This Week Vaccines Take the SpotlightBy Rodrigo Brugada | Thu, 05/27/2021 - 18:20
Vaccination is probably the most important topic in public health right now. As such, there is a well-justified sense of urgency to get vaccines and countries are doing all they can to ensure they can get more doses. This has led countries to seek to bring production within their borders and to make regional agreements for ensuring equity in distribution. Among other news, INSABI is taking steps forward to distribute medications, while the technological gap remains a problem for health. Read it all in this week’s roundup!
INSABI’s Distribution to Be Carried Out by Two Companies
While purchases for the health sector have been partially solved through UNOPS, INSABI had yet to assign distributors for the second half of the year. Now INSABI has decided to assign deliveries to two companies: Medica Farma Arcar and Vantage Servicios Integrales de Salud. Whether patients will finally have continuity in their treatment and better access to health remains to be seen.
Digitalization as a Social Determinant of Health
Digitalization is increasingly playing a significant role in healthcare in the form of medical devices and novelty software , which are increasing health literacy and treatment adherence. Still, poor access to technology blocks digitalization from generating a fully inclusive healthcare system. Digitalization has come to play a significant role in more than one SDH and poor or limited access to technology can have a significant impact on many of them. This is important in a country where many families in the country still lack access to internet.
Addressing the lack of technology access has become a global problem, and bridging these gaps might bring about better healthcare systems that can document overall population-level metrics, examine disparities, implement solutions and track changes over time. Ideally, digitalization’s goal is to offer less expensive healthcare with higher quality services.
Mexico’s Lost Health Workers
While the pandemic hit everywhere hard, Mexico’s health workers suffered disproportionate losses. Official reports estimate that the number of lives lost stands between 3,885 and 4,000, so far. There have been many controversies surrounding Mexico’s handling of the pandemic and its widespread effects. One of the most important complaints has to do with institutional violations and denial of proper PPE and vaccines.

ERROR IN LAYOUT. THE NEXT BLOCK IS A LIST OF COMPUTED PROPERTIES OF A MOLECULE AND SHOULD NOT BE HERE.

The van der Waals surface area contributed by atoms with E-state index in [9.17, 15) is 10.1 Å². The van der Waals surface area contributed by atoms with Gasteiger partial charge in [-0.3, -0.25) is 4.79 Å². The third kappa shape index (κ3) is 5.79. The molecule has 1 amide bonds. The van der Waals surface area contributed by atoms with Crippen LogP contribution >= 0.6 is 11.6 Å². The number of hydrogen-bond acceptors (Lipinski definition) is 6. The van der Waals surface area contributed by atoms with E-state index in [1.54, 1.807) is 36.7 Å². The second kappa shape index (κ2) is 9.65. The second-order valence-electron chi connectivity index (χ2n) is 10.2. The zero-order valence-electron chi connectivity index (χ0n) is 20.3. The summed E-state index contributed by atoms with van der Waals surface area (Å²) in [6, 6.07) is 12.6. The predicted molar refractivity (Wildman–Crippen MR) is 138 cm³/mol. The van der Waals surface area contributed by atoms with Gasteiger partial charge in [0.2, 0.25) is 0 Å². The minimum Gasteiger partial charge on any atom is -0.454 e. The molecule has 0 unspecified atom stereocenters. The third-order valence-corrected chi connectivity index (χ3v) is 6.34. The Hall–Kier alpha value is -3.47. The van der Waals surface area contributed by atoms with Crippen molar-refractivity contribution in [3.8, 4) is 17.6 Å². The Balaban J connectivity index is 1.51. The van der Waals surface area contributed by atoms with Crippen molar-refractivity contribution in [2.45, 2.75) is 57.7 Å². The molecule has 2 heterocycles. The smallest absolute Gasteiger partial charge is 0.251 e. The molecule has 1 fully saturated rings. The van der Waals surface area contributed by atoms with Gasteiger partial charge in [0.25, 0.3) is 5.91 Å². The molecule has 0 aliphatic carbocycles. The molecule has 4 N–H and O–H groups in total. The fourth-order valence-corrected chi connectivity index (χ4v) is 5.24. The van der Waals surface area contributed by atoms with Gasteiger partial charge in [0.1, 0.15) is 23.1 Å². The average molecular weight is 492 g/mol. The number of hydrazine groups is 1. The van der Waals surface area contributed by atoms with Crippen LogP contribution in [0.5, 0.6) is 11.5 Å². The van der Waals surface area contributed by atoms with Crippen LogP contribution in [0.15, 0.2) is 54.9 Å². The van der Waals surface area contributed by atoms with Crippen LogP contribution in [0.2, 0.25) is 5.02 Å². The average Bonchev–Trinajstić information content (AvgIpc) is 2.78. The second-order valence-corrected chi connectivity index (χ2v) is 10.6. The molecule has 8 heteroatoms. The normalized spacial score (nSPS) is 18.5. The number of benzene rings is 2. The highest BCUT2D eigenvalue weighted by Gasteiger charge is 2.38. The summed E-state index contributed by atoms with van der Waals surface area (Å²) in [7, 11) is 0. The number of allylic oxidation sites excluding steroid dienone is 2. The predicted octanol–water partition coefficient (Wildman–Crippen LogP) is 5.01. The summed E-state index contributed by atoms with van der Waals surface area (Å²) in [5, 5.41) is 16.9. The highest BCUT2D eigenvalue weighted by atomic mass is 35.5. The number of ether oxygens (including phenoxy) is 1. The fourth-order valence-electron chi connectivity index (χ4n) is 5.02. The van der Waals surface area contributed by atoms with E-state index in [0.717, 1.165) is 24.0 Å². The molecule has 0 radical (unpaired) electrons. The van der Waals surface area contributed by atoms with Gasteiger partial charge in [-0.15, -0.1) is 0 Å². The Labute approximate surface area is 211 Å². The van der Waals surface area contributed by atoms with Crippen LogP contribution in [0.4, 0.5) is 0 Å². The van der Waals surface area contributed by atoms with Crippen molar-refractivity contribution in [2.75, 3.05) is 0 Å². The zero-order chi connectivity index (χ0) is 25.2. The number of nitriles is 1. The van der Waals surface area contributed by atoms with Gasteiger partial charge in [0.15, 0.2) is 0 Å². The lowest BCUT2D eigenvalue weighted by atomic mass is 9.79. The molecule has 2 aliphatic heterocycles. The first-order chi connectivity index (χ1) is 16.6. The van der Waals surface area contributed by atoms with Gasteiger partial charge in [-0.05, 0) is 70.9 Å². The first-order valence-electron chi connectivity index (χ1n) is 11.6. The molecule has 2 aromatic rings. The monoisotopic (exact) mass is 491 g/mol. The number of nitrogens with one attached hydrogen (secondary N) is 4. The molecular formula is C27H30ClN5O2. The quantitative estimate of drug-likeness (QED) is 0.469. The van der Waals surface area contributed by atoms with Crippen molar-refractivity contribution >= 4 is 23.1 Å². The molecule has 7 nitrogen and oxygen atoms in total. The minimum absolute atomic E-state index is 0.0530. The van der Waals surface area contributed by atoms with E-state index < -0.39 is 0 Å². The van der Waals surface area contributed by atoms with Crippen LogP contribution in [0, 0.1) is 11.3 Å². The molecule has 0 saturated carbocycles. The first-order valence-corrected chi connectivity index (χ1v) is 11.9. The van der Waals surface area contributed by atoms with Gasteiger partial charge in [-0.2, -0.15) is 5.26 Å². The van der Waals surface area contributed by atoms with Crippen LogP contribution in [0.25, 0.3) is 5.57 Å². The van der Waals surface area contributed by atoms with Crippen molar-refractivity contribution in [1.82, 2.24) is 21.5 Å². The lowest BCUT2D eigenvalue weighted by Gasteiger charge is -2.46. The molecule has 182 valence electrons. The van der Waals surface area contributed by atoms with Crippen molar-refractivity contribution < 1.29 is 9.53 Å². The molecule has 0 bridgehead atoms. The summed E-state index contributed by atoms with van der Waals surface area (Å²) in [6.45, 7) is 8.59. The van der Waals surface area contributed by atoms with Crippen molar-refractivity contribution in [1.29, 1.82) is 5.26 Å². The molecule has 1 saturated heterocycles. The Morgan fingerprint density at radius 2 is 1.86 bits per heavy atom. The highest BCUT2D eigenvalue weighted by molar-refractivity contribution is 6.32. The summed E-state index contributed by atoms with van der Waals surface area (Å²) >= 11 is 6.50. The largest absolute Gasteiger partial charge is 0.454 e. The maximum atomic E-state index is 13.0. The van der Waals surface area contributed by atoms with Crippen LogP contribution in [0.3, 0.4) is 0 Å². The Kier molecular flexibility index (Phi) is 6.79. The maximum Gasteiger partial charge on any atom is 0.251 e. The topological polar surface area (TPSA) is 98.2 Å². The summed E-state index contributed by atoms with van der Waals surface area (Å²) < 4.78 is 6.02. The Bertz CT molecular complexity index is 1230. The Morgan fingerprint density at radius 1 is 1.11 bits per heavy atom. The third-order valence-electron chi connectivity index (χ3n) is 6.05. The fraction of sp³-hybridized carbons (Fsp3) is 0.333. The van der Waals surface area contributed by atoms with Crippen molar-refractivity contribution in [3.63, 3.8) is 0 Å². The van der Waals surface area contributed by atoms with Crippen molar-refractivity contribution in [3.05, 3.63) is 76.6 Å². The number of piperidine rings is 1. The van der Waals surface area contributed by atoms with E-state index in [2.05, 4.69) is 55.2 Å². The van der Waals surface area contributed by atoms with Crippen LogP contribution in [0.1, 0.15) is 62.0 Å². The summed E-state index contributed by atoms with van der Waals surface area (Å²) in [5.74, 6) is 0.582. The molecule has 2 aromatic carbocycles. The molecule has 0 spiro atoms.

Mexico needs to work harder to ensure safety for all its healthcare personnel, while also creating better infrastructure, working conditions, health professions education and quality of care.
Mexico’s Path Towards Herd Immunity
The Deputy Minister of Health Prevention and Promotion Hugo López-Gatell announced on a Tuesday press release that Mexico is on its way to achieve herd immunity against COVID-19. By his estimations, this social protection could come as early as August. Mexico is currently experiencing a sustained downward trend in new infections and will probably begin June with more than 15 percent of its population having received at least one dose of the vaccine. Moreover, previous infection can also confer immunity.
López-Gatell added that Mexico needs to reach about 75 percent of immune individuals to achieve this protection. For his part, President Andrés Manuel López Obrador stated that Mexico aims to ensure that the entirety of its population has received at least one dose of the COVID-19 vaccine by October.
Mexico's Vaccine Agreements: An Overview
Minister of Foreign Affairs Marcelo Ebrard introduced the Diplomatic Management Platform, which explains Mexico’s COVID-19 vaccine contracts, making Mexico one of the first countries in the world to make all operations and procedures to obtain COVID-19 vaccines transparent.
Mexico has so far received almost 35.5 million doses and has also begun packaging vaccines manufactured in Argentina for their distribution in Latin America. The country is expected to package 6.02 million CanSino and 25.78 million AstraZeneca doses.
Mexico, Argentina Joint Efforts for Latin America
Mexico and Argentina are reviewing the development of a joint platform to respond to health emergencies with a Latin American perspective, highlighting the importance of regional cooperation as Mexico is planning to send COVID-19 vaccines to other countries. The goal is that both countries can build a bridge from the north to the south of Latin America. It also aims to involve all countries in the region in the construction of a global pillar of development and well-being.
Meanwhile, Mexico has begun vaccinating teachers and pregnant women in the country, reaching over 26.47 million vaccinated people. In less than a month, total vaccinations more than doubled.
Mexico to Start More Vaccine Trials
Mexico, like the rest of the world, is in dire need of more vaccines. Mexico has currently approved six different vaccines and has five more undergoing clinical trials. Three more vaccines are scheduled to start trials soon: ARCoV developed by Walvax, VAT00008, developed by Sanofi-Pasteur, and Patria, developed by CONACyT-Avimex.
The ARCoV vaccine uses mRNA technology and is thermostable at room temperature for at least one week. Its phase III trial will involve 28,000 participants, 6,000 of which will be Mexican. The Sanofi-GSK vaccine uses recombinant protein subunits to elicit an immune response against the viral spike protein. Recruitment for this trial has not yet begun, but it will include 37,430 participants. The Patria vaccine will soon begin Phase I trials and will include 90 participants.